How much of the local language do you need for daily living? Are local language classes/tutors available and affordable?

I think you need the local language for a successful tour - for shopping, taking Uber, travel etc. Local classes are available and the locals are very forgiving if you mangle their language. It is one of the best countires I have been in for learning a language. - May 2020


You need Portuguese to survive here. t's especially important for spouses, as they can feel isolated without it. If you work for the USG, I would press your agency for language training for your spouse as well, even a short course. Most people don't speak English in Brasilia. Tutors and classes are available here, though its better to learn some before you get here. - May 2017


One should have a basic working knowledge of Portuguese. While most expats speak English, you will be hard pressed to find vendors, wait staff or store clerks who speak English. There are several classes and tutors available. Tutors run about 80 or 90 Reais/hour. - May 2017


You need the language. The embassy has free classes 1x a week, but this will be slow progress. Sign up for the directed study classes online at the embassy and look for classes at NEPPE, they run about $R700 ($220 USD) for a 6 week course, but are worth it. There are also lots of tutors that you can find on the aforementioned FB pages. - Mar 2017


Our family speaks Portuguese--the kids fluently--and that makes life here very good. In Brasilia a growing number of people speak English, but on the road you will need Portuguese. - May 2016


A lot! Very few people speak English, so speaking Portuguese is a must if you want to get out and about. - Aug 2015


A lot. It is rare to find people that speak English here. Some of them can't even recognize it. Someone asked me if I was speaking Japanese, another person (on another day) asked me if I was speaking Spanish. Learn as much Portuguese as you can. Luckily the locals are pretty good and patient with understanding broken Portuguese and between that and pointing and signing, you can get your message across. - Aug 2015


They don't speak English here. Learn as much Portuguese as you can. - Aug 2015


To enjoy your daily living, I'd say quite a bit. Brazilians are very forgiving of poorly spoken Portuguese and will try to help you, but very few speak anything except Portuguese even in a government city like Brasilia. If you speak Spanish, it will help you to understand them, but most will not understand you very well if you speak Spanish to them. Really try to learn at least some basics before arrival. - Jun 2014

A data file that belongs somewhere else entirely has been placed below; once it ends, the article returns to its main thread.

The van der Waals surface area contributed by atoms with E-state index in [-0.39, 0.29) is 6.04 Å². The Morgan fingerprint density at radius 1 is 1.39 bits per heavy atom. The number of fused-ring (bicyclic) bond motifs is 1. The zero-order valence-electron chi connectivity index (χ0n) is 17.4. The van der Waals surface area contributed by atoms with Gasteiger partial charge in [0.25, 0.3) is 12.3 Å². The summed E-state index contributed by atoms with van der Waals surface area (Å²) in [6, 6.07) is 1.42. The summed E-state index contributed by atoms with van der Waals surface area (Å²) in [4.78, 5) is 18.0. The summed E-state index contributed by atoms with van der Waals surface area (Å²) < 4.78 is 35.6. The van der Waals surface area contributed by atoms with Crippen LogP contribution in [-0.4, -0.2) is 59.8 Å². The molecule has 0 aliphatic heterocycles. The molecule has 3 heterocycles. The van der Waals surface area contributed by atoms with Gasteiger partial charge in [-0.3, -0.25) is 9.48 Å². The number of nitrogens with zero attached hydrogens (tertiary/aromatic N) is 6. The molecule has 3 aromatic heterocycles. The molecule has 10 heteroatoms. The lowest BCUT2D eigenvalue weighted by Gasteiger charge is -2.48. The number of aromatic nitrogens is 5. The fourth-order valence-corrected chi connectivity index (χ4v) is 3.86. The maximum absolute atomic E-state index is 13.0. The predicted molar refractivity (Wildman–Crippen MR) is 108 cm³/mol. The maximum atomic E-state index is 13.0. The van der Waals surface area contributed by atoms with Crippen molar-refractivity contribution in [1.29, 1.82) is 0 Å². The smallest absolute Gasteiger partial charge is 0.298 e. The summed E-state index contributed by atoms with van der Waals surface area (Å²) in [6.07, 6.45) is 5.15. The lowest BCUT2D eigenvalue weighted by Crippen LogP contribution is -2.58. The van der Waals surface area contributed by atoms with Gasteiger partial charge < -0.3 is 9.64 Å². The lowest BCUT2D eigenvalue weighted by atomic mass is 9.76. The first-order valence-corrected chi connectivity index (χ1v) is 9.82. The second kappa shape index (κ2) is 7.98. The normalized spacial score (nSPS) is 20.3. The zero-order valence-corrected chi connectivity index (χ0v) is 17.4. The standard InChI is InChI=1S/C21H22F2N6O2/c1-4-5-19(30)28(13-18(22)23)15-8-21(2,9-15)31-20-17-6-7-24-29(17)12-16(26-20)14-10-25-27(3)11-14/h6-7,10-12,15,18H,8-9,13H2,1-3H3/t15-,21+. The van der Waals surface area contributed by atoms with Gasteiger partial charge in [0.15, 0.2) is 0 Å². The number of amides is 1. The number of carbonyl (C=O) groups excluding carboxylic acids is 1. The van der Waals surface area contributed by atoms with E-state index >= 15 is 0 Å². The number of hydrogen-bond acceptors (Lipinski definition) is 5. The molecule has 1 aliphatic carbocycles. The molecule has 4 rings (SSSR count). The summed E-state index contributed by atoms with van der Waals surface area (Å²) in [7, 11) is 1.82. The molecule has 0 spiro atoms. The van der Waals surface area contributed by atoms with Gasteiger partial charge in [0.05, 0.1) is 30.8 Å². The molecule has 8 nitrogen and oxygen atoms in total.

No one speaks English. We came with no portuguese, and it has been really hard in every way. - Dec 2011


This is an interesting one. You need it, but it is one of the easiest languages in the world to learn. Your gardener, pool guy, many of your local staff, and almost all of your service providers will not speak English. Do a FAST course or Rosetta Stone if you don't get language training. I cannot imagine how much you would miss here without it. I did 14 weeks of classes, and found what I learned to be sufficient for non-professional discourse. If you hate language training (like I do) Portuguese is the language to learn! - Aug 2011


A LOT! Unless you're going to spend your life inside the embassy and around goverment people, you need to know your Portuguese. Regular people at the grocery store and domestic help don't speak English. Even some people that claim to speak English don't. - Dec 2009


I knew very little and survived; but surviving is not living. The more you know, the better -- as it reduces anxiety, allows you to make better friends, etc. - Nov 2009


Language is necessary. You can get by if you speak spanish. - Jun 2009


Without Portuguese, your life is very limited. Spouses should seriously consider taking the FSI course, if possible. Contrary to what many Hispanic Americans seem to believe, Spanish is less useful than English (and English is not useful). - Aug 2008


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